Yes, please provide demonstrable evidence to support your unsubstantiated opinion.What demonstrable evidence that leads me to the conclusion that a group organized specifically for the benefit of teachers doesn't have STUDENTS' best interests at heart? Really? That's like asking me what demonstrable evidence there is that large corporations care more about making money for their shareholders than they do about helping the poor. Or like asking me what demonstrable evidence there is that an environmental activist group cares more about the environment than they do about gun control.
Your original argument was not that they care more about teachers, but that they care only about teachers. Please demonstrate the latter. The "self-evident" defense doesn't even work for a high school paper, let alone adult "debates."I thought it would be pretty self-evident that a group that is paid for by members' dues of teachers - and whose leadership is elected by teachers - would care more about teachers than students or anyone else. No?
I never said that they don't act in their self-interest. I questioned this argument, "the teacher's unions will do what it thinks is in its OWN best interest at the expense of the students 100% of the time." Please demonstrate the veracity of THAT argument.See above. Why WOULDN'T they act in their own self-interest? But here, I'll make this simple. You're right, I said 100% of the time they'll act in their own best interest. And I stand by that. So if you can find me one single example of a teacher's union advocating for an educational policy that would benefit the students, at the expense of the teacher's union itself, I will retract that claim and admit that I was wrong. It can be anything, from anywhere in the United States.
Irrelevant, emotional comment is irrelevant and emotional.Teachers are not special. If they think they have an educational policy that can benefit society, they should have to convince the voters just like anyone else rather than strongarming elected officials to get their way. And if the voters are too stupid to see it the same way, then that's just too bad. This is not a dictatorship.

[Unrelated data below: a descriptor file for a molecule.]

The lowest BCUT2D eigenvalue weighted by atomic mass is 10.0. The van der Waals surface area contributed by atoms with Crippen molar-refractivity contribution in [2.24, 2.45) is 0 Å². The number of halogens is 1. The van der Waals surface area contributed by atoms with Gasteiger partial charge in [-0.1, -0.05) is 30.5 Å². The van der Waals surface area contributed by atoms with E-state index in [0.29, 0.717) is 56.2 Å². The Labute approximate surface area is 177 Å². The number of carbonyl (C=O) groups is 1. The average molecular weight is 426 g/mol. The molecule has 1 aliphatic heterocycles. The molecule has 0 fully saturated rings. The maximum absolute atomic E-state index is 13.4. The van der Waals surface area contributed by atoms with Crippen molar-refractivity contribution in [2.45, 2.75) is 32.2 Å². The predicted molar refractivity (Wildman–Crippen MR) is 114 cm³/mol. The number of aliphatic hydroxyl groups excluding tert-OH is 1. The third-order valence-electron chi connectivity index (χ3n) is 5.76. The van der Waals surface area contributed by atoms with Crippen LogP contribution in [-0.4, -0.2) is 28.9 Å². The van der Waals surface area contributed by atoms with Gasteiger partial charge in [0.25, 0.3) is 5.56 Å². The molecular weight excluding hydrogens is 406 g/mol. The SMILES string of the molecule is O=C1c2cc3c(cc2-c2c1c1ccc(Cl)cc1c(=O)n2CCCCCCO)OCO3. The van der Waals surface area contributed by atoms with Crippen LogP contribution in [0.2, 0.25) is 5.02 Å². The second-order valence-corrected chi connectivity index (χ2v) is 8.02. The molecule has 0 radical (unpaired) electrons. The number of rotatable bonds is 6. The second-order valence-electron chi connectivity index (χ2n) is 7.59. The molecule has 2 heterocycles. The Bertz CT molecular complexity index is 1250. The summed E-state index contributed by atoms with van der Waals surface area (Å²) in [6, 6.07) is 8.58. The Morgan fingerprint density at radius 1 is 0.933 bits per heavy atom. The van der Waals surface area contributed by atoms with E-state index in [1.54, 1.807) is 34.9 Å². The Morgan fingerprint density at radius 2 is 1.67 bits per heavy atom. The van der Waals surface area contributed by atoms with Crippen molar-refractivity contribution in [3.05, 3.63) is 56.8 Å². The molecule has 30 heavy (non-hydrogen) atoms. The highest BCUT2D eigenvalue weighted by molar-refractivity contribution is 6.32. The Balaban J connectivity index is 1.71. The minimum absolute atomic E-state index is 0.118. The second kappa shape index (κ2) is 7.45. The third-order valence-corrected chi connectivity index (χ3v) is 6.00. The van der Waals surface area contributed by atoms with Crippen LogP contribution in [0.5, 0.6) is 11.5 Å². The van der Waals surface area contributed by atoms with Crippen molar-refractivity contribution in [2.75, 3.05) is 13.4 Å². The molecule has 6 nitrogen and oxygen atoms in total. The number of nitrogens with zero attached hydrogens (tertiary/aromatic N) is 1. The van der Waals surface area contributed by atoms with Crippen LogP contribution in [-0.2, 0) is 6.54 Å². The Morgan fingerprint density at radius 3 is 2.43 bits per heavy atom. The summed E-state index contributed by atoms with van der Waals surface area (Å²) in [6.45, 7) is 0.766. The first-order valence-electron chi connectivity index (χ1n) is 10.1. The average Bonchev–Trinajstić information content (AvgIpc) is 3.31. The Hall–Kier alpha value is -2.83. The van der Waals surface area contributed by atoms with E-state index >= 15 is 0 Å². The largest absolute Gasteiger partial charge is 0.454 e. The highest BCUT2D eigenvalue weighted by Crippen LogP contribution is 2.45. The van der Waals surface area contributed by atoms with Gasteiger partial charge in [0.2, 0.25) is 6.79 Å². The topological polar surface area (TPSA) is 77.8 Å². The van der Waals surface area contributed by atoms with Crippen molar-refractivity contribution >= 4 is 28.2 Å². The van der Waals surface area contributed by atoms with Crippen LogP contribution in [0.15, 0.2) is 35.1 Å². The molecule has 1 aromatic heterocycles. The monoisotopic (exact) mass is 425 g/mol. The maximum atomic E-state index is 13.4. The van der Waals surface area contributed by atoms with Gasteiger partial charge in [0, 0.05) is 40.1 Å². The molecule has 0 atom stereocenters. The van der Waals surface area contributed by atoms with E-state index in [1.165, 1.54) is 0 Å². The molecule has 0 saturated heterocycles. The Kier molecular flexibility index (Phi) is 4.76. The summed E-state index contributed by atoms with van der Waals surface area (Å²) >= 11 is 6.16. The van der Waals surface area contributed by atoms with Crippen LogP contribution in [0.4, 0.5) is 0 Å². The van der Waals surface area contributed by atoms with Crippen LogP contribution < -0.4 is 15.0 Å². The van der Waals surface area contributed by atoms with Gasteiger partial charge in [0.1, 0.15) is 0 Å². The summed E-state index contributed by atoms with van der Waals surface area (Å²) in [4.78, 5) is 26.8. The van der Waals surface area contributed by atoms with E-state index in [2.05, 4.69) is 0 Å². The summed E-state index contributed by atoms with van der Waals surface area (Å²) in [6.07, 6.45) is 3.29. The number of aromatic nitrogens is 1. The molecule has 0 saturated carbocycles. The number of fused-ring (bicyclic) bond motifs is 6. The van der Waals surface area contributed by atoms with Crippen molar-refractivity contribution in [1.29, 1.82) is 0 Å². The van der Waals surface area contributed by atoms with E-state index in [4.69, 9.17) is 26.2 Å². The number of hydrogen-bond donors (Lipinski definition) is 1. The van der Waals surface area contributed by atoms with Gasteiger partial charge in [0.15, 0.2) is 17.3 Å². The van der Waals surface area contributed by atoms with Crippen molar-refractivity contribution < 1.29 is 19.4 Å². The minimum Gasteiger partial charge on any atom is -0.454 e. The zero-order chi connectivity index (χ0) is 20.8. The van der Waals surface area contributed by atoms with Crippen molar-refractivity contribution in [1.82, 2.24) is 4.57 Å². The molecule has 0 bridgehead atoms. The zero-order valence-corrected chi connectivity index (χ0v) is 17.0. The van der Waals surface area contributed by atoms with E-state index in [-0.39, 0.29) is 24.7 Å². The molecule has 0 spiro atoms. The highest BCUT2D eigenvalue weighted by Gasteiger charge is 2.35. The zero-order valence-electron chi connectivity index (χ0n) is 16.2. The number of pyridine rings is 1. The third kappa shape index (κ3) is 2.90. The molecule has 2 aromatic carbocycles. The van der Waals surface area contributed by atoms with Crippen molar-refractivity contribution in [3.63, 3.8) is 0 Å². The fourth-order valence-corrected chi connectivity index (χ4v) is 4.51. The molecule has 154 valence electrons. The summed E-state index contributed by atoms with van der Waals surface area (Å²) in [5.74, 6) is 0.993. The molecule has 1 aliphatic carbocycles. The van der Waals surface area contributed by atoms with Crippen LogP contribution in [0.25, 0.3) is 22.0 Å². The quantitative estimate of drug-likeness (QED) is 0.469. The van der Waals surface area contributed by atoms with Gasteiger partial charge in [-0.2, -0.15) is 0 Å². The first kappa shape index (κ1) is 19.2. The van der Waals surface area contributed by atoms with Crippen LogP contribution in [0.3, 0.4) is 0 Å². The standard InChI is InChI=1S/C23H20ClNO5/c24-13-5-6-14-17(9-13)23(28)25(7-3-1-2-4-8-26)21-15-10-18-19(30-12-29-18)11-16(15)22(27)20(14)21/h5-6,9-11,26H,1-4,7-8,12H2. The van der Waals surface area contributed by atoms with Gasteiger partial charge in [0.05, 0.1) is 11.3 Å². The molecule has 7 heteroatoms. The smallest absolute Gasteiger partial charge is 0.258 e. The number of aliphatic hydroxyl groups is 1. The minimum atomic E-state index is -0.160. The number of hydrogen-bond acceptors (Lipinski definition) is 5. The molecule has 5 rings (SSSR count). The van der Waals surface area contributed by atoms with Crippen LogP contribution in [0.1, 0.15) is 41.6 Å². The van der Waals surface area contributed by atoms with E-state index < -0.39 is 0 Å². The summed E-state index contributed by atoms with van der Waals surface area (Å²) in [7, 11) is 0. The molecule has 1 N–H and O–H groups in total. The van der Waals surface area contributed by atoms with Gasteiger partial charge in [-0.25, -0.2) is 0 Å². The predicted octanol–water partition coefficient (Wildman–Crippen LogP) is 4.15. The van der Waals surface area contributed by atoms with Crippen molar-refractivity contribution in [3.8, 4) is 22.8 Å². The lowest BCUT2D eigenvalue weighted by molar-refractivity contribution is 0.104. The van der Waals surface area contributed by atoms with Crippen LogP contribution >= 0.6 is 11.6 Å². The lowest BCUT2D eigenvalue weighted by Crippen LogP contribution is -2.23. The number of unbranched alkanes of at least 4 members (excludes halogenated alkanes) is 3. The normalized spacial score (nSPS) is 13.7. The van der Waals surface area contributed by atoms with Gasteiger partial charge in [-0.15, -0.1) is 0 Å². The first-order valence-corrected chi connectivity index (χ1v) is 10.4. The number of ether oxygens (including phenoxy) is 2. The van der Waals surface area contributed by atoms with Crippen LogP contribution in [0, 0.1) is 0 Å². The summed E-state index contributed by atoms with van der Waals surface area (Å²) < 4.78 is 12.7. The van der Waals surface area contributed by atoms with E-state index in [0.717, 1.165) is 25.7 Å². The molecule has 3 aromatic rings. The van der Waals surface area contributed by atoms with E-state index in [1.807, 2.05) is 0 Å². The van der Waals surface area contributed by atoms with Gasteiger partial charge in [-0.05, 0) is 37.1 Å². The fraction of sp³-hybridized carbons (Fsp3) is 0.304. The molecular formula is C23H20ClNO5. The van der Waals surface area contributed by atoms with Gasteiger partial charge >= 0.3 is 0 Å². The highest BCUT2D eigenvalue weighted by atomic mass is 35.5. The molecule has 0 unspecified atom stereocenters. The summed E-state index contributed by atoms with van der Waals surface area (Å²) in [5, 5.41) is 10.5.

At the beginning of this exchange, you made several arguments and provided no evidence or sources to substantiate them. I have repeatedly asked you to substantiate your claims by demonstrating their veracity with citations, statistics, research or other forms of evidence. You still yet to provide one single piece of evidence in either of those forms and instead have just argued that your claims are "self-evident" or mocked for not just accepting whatever you say. As a result, you have shown, unsurprisingly, that you are grossly uninformed and unable to support your own claims.I think you're being deliberately obtuse because you are fully aware that the facts are not on your side. "Why would they" is a perfectly valid question here; the fact that you have no answer is quite telling. Teacher's unions, like any other entity organized for a specific purpose and elected by its members, are going to advocate for that purpose. If they don't, the leadership will quickly find itself replaced by more pliant leadership.